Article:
The fallout from COVID-19 is growing as unemployment numbers skyrocket, small businesses are faced with closures, and employers try to protect both their business and employees. A just-released national study conducted by America’s Small Business Development Centers (SBDC) and Thryv Inc.,  found that 69 percent of U.S. small businesses have already experienced a large drop in demand due to the coronavirus pandemic and 60 percent believe demand will continue to decline. States, too, have seen their budget situations take a dramatic turn and universities have had to send students home. Below you will find some of the resources available to businesses and universities in dealing with COVID-19 pressures, as well as new funding opportunities from federal agencies for those seeking assistance. For more information on how states are responding, several organizations are posting daily updates and are referenced below. 

The resources listed are divided into help for small businesses, updates on states' reactions, and federal resources. Please click through on the read more link for a brief synopsis of each resource followed by more information below the bulleted list. 

Pandemic upends states’ legislative sessions

Postposed primary elections, shuttered schools, sheltering in place orders and millions of workers shifting to home offices while others are displaced completely — the COVID-19 pandemic is radically altering the way of life for the country. States, too, are scrambling to respond to the pandemic while dealing with ongoing legislative sessions and budget negotiations. Some of those responses are detailed here.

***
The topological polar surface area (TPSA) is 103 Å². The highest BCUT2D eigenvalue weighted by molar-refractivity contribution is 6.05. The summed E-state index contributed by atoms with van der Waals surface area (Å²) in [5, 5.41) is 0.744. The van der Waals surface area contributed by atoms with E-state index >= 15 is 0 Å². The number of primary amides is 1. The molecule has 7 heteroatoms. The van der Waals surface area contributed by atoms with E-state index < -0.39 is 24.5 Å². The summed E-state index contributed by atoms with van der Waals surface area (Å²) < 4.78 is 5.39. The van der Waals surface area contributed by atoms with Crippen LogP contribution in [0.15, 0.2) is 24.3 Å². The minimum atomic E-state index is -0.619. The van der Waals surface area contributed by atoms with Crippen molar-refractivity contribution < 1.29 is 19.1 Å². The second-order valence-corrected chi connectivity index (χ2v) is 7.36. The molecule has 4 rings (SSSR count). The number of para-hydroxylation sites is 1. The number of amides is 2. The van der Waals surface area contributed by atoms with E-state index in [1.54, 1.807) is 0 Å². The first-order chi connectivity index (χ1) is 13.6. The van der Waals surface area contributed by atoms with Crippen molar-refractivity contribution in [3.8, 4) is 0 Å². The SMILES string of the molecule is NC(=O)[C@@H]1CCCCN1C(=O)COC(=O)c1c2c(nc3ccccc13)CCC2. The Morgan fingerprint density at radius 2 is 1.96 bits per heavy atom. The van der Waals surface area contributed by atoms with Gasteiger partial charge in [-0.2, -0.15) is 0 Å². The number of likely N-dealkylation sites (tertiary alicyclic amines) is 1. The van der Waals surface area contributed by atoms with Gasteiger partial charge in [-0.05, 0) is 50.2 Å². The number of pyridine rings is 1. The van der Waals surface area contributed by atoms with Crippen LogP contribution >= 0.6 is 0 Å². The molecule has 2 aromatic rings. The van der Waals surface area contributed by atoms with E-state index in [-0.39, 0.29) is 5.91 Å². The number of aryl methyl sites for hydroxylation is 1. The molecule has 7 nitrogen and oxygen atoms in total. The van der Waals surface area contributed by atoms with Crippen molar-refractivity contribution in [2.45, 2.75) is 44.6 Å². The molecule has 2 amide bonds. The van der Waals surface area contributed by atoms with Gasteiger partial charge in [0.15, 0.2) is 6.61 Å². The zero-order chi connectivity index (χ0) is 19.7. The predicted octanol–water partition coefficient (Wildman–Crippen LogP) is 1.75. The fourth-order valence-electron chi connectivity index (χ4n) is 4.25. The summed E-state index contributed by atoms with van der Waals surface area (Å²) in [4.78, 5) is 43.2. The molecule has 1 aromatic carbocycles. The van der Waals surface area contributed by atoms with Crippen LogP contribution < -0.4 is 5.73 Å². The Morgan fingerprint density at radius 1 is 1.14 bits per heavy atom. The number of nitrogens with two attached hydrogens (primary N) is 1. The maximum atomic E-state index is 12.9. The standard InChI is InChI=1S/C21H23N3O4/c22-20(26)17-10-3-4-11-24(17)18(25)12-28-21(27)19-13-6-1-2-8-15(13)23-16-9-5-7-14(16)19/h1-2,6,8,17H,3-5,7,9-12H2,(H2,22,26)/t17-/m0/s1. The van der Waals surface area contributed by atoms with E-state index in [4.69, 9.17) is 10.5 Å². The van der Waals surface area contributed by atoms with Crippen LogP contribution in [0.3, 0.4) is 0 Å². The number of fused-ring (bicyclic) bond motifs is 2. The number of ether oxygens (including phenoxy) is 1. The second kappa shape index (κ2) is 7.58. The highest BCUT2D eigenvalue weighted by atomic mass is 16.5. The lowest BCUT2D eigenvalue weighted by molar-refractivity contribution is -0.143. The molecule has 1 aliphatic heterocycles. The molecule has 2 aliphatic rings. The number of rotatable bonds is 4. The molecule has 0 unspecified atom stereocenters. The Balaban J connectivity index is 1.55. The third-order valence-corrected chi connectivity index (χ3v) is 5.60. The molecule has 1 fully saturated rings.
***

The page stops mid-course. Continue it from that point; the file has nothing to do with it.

States launching innovation initiatives across the country

Proving that innovation is appealing to states regardless of their size or political leanings, new initiatives in both Democratic and Republican states, as well as large states like California and small states like Vermont, are driving innovation agendas into action in areas ranging from clean energy and aid for students and colleges, to new venture capital investments and bond financing to support business collaborations with higher education to help translate cutting-edge research into products and companies.

Workforce development key to state economic development initiatives

A report on employment trends from hiring firm Robert Half found that 2020 presents greater challenges for employers looking to expand their workforce as the country’s labor market is near full employment and job openings remain at high levels.